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The Llewellyn Encyclopedia

General Hypnosis Technique

This article was written by William Hewitt on May 29, 2002
posted under Hypnosis

All hypnosis does is capture your natural going to sleep scenario, while keeping you awake, so you can give your subconscious mind beneficial suggestions.

How does hypnosis do this?

Since the conscious mind, or beta, does not do a very efficient job of absorbing suggestions, the job of hypnosis is to bore the conscious mind so much that it quiets down, stops thinking, and allows the brain to slow down into the alpha range, or the subconscious mind.

In general, this is accomplished by performing a series of physical and mental exercises that bore the conscious mind.

The Usual Approach:

- Go through two or more physical exercises whereby the subject relaxes every part of the body by following verbal instructions from the hypnotist.

- Next there are usually two or more visualization exercises which trigger the subconscious mind into creative mental imagery, causing the body to relax even more while lowering the brain frequency.

Note: The preceding two steps are known as the hypnotic induction. The subject may or may not experience R.E.M. or Rapid Eye Movement during the induction, depending on how far through alpha the induction progresses. In any case, it is nothing to be concerned about.

- Then the beneficial suggestions are given to the exposed subconscious mind. There may be as many or as few suggestions as desired. The suggestions may be simple or complex. It makes no difference, the subconscious mind can handle it.

- After the suggestions, there is a short awakening procedure.

Technically it is not an awakening because the subject is not asleep, but merely at a deep level of relaxation. This awakening procedure merely guides the subject slowly back up into beta range, thereby avoiding the subject being startled by suddenly opening his or her eyes while still in alpha. There is no harm if the subject does open his or her eyes while still in alpha, but there could be a moment of confusion. For example, it would be like being awakened in the middle of a deep sleep at night by a loud noise. You open your eyes and are awake, but there are a few moments of disorientation or confusion. The awakening procedure prevents the possibility of this happening.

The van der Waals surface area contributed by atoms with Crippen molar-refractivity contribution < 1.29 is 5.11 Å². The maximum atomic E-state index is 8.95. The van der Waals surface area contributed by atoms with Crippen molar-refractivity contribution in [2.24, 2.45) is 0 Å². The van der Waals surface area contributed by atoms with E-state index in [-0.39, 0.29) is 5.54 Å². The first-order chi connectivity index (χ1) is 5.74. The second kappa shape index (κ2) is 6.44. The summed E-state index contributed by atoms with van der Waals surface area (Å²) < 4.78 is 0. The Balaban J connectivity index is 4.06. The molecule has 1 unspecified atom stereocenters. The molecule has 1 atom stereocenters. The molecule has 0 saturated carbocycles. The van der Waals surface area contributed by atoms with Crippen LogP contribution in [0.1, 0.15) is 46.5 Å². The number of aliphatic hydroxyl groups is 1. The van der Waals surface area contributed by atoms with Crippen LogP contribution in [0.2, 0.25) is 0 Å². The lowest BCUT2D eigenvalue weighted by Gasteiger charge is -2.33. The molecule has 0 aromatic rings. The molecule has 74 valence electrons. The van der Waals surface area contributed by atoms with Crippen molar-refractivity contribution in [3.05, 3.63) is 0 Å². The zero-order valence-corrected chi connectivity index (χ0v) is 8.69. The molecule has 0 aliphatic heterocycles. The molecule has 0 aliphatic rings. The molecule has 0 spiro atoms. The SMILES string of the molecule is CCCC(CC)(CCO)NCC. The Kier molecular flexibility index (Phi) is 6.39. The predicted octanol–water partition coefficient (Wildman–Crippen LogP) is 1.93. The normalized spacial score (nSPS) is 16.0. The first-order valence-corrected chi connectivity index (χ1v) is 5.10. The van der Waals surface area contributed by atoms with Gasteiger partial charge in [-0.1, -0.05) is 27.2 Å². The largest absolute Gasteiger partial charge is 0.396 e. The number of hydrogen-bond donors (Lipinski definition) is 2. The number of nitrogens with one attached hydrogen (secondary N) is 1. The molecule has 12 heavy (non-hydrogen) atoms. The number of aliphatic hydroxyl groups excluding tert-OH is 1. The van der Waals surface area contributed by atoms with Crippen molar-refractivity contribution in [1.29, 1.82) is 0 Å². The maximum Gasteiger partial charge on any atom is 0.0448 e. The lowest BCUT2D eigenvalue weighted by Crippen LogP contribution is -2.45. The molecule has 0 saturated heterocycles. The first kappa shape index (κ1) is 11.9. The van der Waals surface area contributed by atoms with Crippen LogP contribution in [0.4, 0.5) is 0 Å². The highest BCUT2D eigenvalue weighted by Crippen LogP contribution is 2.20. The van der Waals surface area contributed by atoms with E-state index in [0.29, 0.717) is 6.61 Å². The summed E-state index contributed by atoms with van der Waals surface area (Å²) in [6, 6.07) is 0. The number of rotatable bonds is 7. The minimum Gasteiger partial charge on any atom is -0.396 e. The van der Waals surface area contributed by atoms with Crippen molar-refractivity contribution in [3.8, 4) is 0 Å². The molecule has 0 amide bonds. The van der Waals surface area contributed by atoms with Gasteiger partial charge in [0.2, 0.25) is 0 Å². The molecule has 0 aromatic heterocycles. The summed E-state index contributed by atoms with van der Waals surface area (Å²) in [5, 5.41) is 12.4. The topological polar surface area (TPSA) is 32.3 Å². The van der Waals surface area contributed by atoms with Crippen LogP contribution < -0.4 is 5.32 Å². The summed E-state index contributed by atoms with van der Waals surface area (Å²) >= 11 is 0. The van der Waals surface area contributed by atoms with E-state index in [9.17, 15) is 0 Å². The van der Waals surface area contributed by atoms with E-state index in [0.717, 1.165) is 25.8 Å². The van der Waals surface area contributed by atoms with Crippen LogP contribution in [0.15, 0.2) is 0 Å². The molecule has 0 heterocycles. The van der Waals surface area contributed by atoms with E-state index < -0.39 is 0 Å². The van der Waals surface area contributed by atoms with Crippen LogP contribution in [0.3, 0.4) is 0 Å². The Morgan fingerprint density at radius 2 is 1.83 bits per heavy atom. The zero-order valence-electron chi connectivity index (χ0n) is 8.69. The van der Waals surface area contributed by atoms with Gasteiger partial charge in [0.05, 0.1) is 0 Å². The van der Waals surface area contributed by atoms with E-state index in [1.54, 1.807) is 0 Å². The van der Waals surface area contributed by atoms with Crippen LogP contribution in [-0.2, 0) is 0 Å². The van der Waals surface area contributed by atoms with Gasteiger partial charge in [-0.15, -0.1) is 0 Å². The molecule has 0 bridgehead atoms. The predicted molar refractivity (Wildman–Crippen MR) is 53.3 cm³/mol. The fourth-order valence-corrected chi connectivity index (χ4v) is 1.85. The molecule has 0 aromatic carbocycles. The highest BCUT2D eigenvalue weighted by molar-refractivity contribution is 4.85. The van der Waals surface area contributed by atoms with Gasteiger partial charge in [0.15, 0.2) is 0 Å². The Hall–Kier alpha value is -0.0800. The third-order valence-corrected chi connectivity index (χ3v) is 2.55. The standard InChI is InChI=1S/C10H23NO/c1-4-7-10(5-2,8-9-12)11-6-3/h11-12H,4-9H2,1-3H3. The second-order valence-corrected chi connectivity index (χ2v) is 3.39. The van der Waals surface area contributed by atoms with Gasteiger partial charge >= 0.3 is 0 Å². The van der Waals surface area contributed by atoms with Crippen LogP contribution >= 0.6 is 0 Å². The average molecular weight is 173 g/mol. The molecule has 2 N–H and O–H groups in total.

I have just discussed the general approach to hypnosis. There are, however, many deviations from what Iíve just described.

With children, for example, the procedure is much shorter because their predominant brain function is already in alpha or theta, and often involves some physical contact, such as touching an arm as a signal, and usually lasts only a few minutes as opposed to twenty or thirty minutes, which is typical for an adultís first hypnosis session.

Once an adult has been hypnotized, subsequent procedures can be made shorter depending on the use of post-hypnotic suggestion and on the susceptibility of the particular subject.

Some people are so receptive to hypnosis that they can be hypnotized in just a few minutes, occasionally in seconds, while others take fifteen to thirty minutes. In general, once a person has been hypnotized, the second time is easier and faster and so on.

Most people can hypnotize themselves easier if they have been previously hypnotized and conditioned by someone else. This previous experience could have been by a tape recording as well as in person.

People can, however, learn to hypnotize themselves without having been previously hypnotized, although there generally is more time and effort needed. A person can make a tape recording of his or her own voice doing a hypnosis procedure and then play it back for self-hypnosis. This can work quite well. Some people do not like to hear their own voice on a recording, in which case they should either purchase some professional hypnosis tapes or have someone they know make the recording.

I mentioned the term post-hypnotic suggestion. This refers to a suggestion given under hypnosis that will take place at some later time after the hypnosis session has ended. Here is an example of post-hypnotic suggestion:

"The next time you are hypnotized you will relax ten times faster and go ten times deeper than you are now."

This sets the subject up so future hypnosis sessions will be even more successful.

Hypnotic suggestion usually lasts only about two weeks on average, thus the suggestions need to be repeated and reinforced until such time as the desired result is firmly achieved. On some people, hypnotic suggestion lasts only a few hours or a couple of days. For this reason, hypnotic suggestions should be reinforced every day until permanent success has been achieved.

This is why self-hypnosis is so valuable. You just make a tape recording of your hypnosis procedure and listen to it every day, taking only twenty to thirty minutes, or less, of your time.

If, for example, you want to stop smoking cigarettes you could make or purchase a tape cassette dealing with smoking and just listen to it daily until you have permanently stopped smoking. If at some future time you get strong urges to start smoking again, just get the tape out. Listen to the tape to get rid of the temptation.

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